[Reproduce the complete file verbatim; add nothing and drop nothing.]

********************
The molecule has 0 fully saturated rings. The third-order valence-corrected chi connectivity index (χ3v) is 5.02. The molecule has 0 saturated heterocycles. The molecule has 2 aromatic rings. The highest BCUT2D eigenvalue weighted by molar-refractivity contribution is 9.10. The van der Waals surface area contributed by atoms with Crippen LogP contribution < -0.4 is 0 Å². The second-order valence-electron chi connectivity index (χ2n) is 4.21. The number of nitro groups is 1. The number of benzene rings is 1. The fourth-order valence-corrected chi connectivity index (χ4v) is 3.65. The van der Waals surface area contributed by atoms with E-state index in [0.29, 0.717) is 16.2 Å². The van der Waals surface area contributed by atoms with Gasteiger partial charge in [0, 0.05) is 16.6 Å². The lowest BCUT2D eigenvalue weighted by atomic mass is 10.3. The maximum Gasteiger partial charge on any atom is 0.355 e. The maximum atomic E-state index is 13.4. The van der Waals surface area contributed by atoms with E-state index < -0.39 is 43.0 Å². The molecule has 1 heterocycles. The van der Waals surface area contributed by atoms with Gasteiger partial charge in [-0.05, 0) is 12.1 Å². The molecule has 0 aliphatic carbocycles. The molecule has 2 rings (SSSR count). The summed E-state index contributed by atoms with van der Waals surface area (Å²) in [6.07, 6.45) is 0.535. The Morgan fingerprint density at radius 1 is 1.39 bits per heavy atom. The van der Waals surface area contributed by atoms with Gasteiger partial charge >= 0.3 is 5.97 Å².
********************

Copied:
The molecule has 0 fully saturated rings. The third-order valence-corrected chi connectivity index (χ3v) is 5.02. The molecule has 0 saturated heterocycles. The molecule has 2 aromatic rings. The highest BCUT2D eigenvalue weighted by molar-refractivity contribution is 9.10. The van der Waals surface area contributed by atoms with Crippen LogP contribution < -0.4 is 0 Å². The second-order valence-electron chi connectivity index (χ2n) is 4.21. The number of nitro groups is 1. The number of benzene rings is 1. The fourth-order valence-corrected chi connectivity index (χ4v) is 3.65. The van der Waals surface area contributed by atoms with E-state index in [0.29, 0.717) is 16.2 Å². The van der Waals surface area contributed by atoms with Gasteiger partial charge in [0, 0.05) is 16.6 Å². The lowest BCUT2D eigenvalue weighted by atomic mass is 10.3. The maximum Gasteiger partial charge on any atom is 0.355 e. The maximum atomic E-state index is 13.4. The van der Waals surface area contributed by atoms with E-state index < -0.39 is 43.0 Å². The molecule has 1 heterocycles. The van der Waals surface area contributed by atoms with Gasteiger partial charge in [-0.05, 0) is 12.1 Å². The molecule has 0 aliphatic carbocycles. The molecule has 2 rings (SSSR count). The summed E-state index contributed by atoms with van der Waals surface area (Å²) in [6.07, 6.45) is 0.535. The Morgan fingerprint density at radius 1 is 1.39 bits per heavy atom. The van der Waals surface area contributed by atoms with Gasteiger partial charge >= 0.3 is 5.97 Å².